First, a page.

mp3 Cds?

what is the difference between an audio cd & a mp3 cd for audiobooks?

An audio CD conforms to the Compact Disc Digital Audio “red book” standard and will not hold more than about 74 minutes worth of audio. A CD with MP3 files on it can hold considerably more than that, depending on the bit rate of the MP3 encoding. I burn a CD with MP3 files on it every week with over 9 hours worth of radio shows, and it’s not even full. I also have the Harry Potter books on CDs as MP3 files, and the first 6 books take up about 8 CDs.

From a more practical standpoint, a CD with MP3s on it won’t play in a standard CD player, it has to have a CD player capable of reading MP3 files.

Also, with a CD, each track can be given a title and the whole CD can be given title/artist. This is as long as your player supports CD text. If you have multiple artists, then you need to put their name in the track title. Mp3 CD’s use id3 tags, so each track can have its own artist, title, and album listed.

79.8 minutes, as per your link.

An audio CD is the kind you just stick in a regular CD player and play, the way people have been doing since the 1980s.

An MP3 CD is a data CD that has MP3 files on it. (A commercially-produced CD-ROM or home-burned CD can contain pretty much any kind of file you can store on your computer’s hard drive, including audio files in MP3 or other formats.) As has been pointed out, you can fit many hours’ worth onto a single disc this way, but to play it, you need either a CD player that can play MP3 files (not all of them can), or a computer that has a CD drive and audio software (nowadays, most of them do).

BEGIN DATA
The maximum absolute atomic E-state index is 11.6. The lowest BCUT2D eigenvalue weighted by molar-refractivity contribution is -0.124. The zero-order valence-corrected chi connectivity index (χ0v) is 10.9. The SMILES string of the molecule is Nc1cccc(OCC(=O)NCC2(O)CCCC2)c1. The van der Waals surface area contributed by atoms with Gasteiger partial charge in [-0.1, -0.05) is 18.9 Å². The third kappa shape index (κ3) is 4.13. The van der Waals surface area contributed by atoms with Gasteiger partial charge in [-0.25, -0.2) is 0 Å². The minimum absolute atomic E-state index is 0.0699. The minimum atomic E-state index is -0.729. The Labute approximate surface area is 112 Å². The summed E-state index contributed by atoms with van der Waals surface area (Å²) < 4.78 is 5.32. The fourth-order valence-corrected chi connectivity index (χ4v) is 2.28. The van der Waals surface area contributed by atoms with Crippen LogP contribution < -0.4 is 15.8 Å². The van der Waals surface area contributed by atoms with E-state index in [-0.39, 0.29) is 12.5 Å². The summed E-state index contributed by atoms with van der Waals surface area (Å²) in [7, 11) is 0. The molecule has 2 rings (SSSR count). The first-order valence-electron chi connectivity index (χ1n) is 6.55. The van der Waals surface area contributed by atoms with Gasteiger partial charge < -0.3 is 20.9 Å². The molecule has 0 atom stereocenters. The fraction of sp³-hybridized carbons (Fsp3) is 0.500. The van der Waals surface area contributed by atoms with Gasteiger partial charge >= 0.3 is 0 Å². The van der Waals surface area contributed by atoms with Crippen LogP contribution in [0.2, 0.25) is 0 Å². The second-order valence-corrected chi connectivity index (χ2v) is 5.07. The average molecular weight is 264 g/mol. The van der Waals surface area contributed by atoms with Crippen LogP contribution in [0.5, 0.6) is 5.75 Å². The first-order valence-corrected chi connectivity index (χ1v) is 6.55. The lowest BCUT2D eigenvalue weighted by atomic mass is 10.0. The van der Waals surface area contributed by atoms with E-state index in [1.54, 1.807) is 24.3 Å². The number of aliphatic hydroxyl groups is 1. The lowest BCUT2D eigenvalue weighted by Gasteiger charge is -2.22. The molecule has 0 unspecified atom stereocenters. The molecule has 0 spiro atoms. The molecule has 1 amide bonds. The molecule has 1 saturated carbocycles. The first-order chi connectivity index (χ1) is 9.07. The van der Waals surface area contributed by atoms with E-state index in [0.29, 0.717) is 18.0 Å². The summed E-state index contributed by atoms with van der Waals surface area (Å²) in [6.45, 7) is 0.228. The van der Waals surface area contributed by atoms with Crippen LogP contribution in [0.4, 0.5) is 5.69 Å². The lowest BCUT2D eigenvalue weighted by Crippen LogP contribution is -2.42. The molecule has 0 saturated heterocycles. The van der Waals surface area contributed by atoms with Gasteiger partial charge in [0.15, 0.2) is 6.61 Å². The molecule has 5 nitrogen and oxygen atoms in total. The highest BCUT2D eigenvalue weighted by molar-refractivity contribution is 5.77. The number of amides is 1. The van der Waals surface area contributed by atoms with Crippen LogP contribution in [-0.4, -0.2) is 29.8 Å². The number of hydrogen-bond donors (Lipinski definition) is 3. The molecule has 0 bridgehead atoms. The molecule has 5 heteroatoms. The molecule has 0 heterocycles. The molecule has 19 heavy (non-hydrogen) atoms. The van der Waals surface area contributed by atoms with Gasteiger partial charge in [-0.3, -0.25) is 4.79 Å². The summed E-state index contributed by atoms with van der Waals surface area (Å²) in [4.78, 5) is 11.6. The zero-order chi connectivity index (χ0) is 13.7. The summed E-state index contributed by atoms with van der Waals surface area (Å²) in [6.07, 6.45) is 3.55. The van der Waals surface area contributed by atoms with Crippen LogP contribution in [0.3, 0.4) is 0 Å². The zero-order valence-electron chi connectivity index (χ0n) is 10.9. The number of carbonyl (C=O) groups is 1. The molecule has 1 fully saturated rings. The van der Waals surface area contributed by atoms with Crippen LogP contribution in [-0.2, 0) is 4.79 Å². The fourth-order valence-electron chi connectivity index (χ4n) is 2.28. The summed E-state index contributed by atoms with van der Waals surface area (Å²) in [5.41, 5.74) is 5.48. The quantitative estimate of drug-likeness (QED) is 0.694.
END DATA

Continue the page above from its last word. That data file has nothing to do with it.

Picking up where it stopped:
Of course, with such a computer, you could rip audio CDs and store the contents as MP3 files. And you could copy the files from an MP3 CD onto your computer, and burn audio CDs from them.

Stupid question–and you can’t copy from regular CDs?

Sure you can. To “rip” a (regular) CD means to copy its tracks onto your computer in some form or other, often converting/compressing them into MP3 files. Once they’re on your computer, you can listen to them there, burn an audio CD (essentially making a new copy of the original “regular” CD, though of lesser quality if you compressed the tracks during ripping), or burn a data disc with the files as MP3 files (resulting in an MP3 CD as I described earlier).

This all assumes you have a computer with a CD burner drive, and the right software (Windows Media Player, that comes with Windows, is one possibility), and that the original CD doesn’t have some funky copy protection scheme to thwart you.

I’m gonna shop around for a cheap mp3 player.